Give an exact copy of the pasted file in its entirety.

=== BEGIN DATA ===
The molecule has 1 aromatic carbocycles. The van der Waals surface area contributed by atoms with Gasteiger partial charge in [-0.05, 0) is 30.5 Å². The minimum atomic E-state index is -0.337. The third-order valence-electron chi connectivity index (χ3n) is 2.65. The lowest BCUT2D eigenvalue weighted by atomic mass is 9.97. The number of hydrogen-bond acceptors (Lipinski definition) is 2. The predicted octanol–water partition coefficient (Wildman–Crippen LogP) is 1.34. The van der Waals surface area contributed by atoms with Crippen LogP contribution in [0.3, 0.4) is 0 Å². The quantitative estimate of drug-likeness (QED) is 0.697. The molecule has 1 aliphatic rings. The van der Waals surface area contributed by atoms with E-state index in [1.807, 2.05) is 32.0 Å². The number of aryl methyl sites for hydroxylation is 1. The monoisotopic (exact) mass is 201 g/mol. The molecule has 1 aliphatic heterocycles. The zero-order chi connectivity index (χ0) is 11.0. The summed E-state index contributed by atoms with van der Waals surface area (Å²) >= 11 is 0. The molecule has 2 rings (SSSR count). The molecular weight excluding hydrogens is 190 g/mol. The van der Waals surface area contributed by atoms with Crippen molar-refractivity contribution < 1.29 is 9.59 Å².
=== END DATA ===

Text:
The molecule has 1 aromatic carbocycles. The van der Waals surface area contributed by atoms with Gasteiger partial charge in [-0.05, 0) is 30.5 Å². The minimum atomic E-state index is -0.337. The third-order valence-electron chi connectivity index (χ3n) is 2.65. The lowest BCUT2D eigenvalue weighted by atomic mass is 9.97. The number of hydrogen-bond acceptors (Lipinski definition) is 2. The predicted octanol–water partition coefficient (Wildman–Crippen LogP) is 1.34. The van der Waals surface area contributed by atoms with Crippen LogP contribution in [0.3, 0.4) is 0 Å². The quantitative estimate of drug-likeness (QED) is 0.697. The molecule has 1 aliphatic rings. The van der Waals surface area contributed by atoms with E-state index in [1.807, 2.05) is 32.0 Å². The number of aryl methyl sites for hydroxylation is 1. The monoisotopic (exact) mass is 201 g/mol. The molecule has 1 aliphatic heterocycles. The zero-order chi connectivity index (χ0) is 11.0. The summed E-state index contributed by atoms with van der Waals surface area (Å²) >= 11 is 0. The molecule has 2 rings (SSSR count). The molecular weight excluding hydrogens is 190 g/mol. The van der Waals surface area contributed by atoms with Crippen molar-refractivity contribution < 1.29 is 9.59 Å².